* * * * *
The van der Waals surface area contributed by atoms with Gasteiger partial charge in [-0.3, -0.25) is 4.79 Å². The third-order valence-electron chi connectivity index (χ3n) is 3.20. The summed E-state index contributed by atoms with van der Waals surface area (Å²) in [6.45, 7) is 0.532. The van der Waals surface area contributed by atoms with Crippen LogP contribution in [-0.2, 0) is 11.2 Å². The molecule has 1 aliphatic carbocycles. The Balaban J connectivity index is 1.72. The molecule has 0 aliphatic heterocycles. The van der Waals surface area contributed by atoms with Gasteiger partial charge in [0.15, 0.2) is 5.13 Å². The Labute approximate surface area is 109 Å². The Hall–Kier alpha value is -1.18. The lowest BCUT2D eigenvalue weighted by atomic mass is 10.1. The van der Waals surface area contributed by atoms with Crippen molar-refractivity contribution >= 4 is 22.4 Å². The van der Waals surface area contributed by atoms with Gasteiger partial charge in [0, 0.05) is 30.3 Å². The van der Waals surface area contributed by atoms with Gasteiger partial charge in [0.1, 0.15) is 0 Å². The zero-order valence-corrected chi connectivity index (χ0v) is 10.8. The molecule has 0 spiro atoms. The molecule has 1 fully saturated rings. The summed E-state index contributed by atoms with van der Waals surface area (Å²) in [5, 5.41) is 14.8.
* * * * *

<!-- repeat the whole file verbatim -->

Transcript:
The van der Waals surface area contributed by atoms with Gasteiger partial charge in [-0.3, -0.25) is 4.79 Å². The third-order valence-electron chi connectivity index (χ3n) is 3.20. The summed E-state index contributed by atoms with van der Waals surface area (Å²) in [6.45, 7) is 0.532. The van der Waals surface area contributed by atoms with Crippen LogP contribution in [-0.2, 0) is 11.2 Å². The molecule has 1 aliphatic carbocycles. The Balaban J connectivity index is 1.72. The molecule has 0 aliphatic heterocycles. The van der Waals surface area contributed by atoms with Gasteiger partial charge in [0.15, 0.2) is 5.13 Å². The Labute approximate surface area is 109 Å². The Hall–Kier alpha value is -1.18. The lowest BCUT2D eigenvalue weighted by atomic mass is 10.1. The van der Waals surface area contributed by atoms with Crippen molar-refractivity contribution >= 4 is 22.4 Å². The van der Waals surface area contributed by atoms with Gasteiger partial charge in [0, 0.05) is 30.3 Å². The van der Waals surface area contributed by atoms with Gasteiger partial charge in [0.1, 0.15) is 0 Å². The zero-order valence-corrected chi connectivity index (χ0v) is 10.8. The molecule has 0 spiro atoms. The molecule has 1 fully saturated rings. The summed E-state index contributed by atoms with van der Waals surface area (Å²) in [5, 5.41) is 14.8.